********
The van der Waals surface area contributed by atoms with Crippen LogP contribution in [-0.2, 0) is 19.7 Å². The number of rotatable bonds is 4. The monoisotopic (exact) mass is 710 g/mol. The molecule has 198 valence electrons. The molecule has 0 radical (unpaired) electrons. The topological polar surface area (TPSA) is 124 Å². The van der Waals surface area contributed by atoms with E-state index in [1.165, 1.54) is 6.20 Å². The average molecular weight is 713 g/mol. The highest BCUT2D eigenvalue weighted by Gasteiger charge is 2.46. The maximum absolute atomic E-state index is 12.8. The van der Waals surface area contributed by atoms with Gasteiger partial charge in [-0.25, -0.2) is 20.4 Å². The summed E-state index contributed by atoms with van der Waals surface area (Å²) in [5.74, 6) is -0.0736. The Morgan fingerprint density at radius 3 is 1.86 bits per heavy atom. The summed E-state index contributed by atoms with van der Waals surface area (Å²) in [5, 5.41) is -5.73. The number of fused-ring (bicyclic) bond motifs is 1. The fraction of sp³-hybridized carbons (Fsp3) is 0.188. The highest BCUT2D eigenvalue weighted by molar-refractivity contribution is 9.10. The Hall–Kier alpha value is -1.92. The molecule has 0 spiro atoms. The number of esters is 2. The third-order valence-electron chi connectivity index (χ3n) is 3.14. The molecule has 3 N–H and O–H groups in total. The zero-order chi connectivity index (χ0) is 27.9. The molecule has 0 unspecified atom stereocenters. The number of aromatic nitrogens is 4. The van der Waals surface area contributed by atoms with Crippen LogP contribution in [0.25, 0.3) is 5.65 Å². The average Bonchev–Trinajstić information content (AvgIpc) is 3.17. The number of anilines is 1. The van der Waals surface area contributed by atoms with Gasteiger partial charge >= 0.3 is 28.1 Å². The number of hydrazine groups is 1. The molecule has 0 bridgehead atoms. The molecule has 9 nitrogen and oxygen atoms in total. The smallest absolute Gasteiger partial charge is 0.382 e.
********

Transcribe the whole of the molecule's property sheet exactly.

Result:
The van der Waals surface area contributed by atoms with Crippen LogP contribution in [-0.2, 0) is 19.7 Å². The number of rotatable bonds is 4. The monoisotopic (exact) mass is 710 g/mol. The molecule has 198 valence electrons. The molecule has 0 radical (unpaired) electrons. The topological polar surface area (TPSA) is 124 Å². The van der Waals surface area contributed by atoms with E-state index in [1.165, 1.54) is 6.20 Å². The average molecular weight is 713 g/mol. The highest BCUT2D eigenvalue weighted by Gasteiger charge is 2.46. The maximum absolute atomic E-state index is 12.8. The van der Waals surface area contributed by atoms with Gasteiger partial charge in [-0.25, -0.2) is 20.4 Å². The summed E-state index contributed by atoms with van der Waals surface area (Å²) in [5.74, 6) is -0.0736. The Morgan fingerprint density at radius 3 is 1.86 bits per heavy atom. The summed E-state index contributed by atoms with van der Waals surface area (Å²) in [5, 5.41) is -5.73. The number of fused-ring (bicyclic) bond motifs is 1. The fraction of sp³-hybridized carbons (Fsp3) is 0.188. The highest BCUT2D eigenvalue weighted by molar-refractivity contribution is 9.10. The Hall–Kier alpha value is -1.92. The molecule has 0 spiro atoms. The number of esters is 2. The third-order valence-electron chi connectivity index (χ3n) is 3.14. The molecule has 3 N–H and O–H groups in total. The zero-order chi connectivity index (χ0) is 27.9. The molecule has 0 unspecified atom stereocenters. The number of aromatic nitrogens is 4. The van der Waals surface area contributed by atoms with Crippen LogP contribution in [0.25, 0.3) is 5.65 Å². The average Bonchev–Trinajstić information content (AvgIpc) is 3.17. The number of anilines is 1. The van der Waals surface area contributed by atoms with Gasteiger partial charge >= 0.3 is 28.1 Å². The number of hydrazine groups is 1. The molecule has 0 bridgehead atoms. The molecule has 9 nitrogen and oxygen atoms in total. The smallest absolute Gasteiger partial charge is 0.382 e.